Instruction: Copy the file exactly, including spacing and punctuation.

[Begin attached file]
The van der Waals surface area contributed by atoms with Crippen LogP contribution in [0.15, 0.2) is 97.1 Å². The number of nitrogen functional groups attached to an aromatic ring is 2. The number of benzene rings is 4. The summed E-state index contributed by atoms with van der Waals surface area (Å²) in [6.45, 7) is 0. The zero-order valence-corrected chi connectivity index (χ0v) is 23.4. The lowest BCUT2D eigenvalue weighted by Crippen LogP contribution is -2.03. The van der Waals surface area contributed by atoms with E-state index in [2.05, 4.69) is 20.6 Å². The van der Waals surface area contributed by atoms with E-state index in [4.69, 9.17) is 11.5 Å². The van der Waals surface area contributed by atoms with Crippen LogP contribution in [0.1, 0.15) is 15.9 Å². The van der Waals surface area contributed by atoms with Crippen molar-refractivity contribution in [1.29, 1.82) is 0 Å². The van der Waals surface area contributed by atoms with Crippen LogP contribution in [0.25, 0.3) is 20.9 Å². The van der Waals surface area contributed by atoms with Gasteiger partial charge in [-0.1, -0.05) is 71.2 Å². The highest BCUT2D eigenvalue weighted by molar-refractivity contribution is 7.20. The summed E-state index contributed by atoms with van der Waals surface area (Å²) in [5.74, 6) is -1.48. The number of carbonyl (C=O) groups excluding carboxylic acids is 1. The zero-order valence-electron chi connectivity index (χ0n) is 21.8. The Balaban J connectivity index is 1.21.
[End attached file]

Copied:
The van der Waals surface area contributed by atoms with Crippen LogP contribution in [0.15, 0.2) is 97.1 Å². The number of nitrogen functional groups attached to an aromatic ring is 2. The number of benzene rings is 4. The summed E-state index contributed by atoms with van der Waals surface area (Å²) in [6.45, 7) is 0. The zero-order valence-corrected chi connectivity index (χ0v) is 23.4. The lowest BCUT2D eigenvalue weighted by Crippen LogP contribution is -2.03. The van der Waals surface area contributed by atoms with E-state index in [2.05, 4.69) is 20.6 Å². The van der Waals surface area contributed by atoms with E-state index in [4.69, 9.17) is 11.5 Å². The van der Waals surface area contributed by atoms with Crippen LogP contribution in [0.1, 0.15) is 15.9 Å². The van der Waals surface area contributed by atoms with Crippen molar-refractivity contribution in [1.29, 1.82) is 0 Å². The van der Waals surface area contributed by atoms with Crippen LogP contribution in [0.25, 0.3) is 20.9 Å². The van der Waals surface area contributed by atoms with Gasteiger partial charge in [-0.1, -0.05) is 71.2 Å². The highest BCUT2D eigenvalue weighted by molar-refractivity contribution is 7.20. The summed E-state index contributed by atoms with van der Waals surface area (Å²) in [5.74, 6) is -1.48. The number of carbonyl (C=O) groups excluding carboxylic acids is 1. The zero-order valence-electron chi connectivity index (χ0n) is 21.8. The Balaban J connectivity index is 1.21.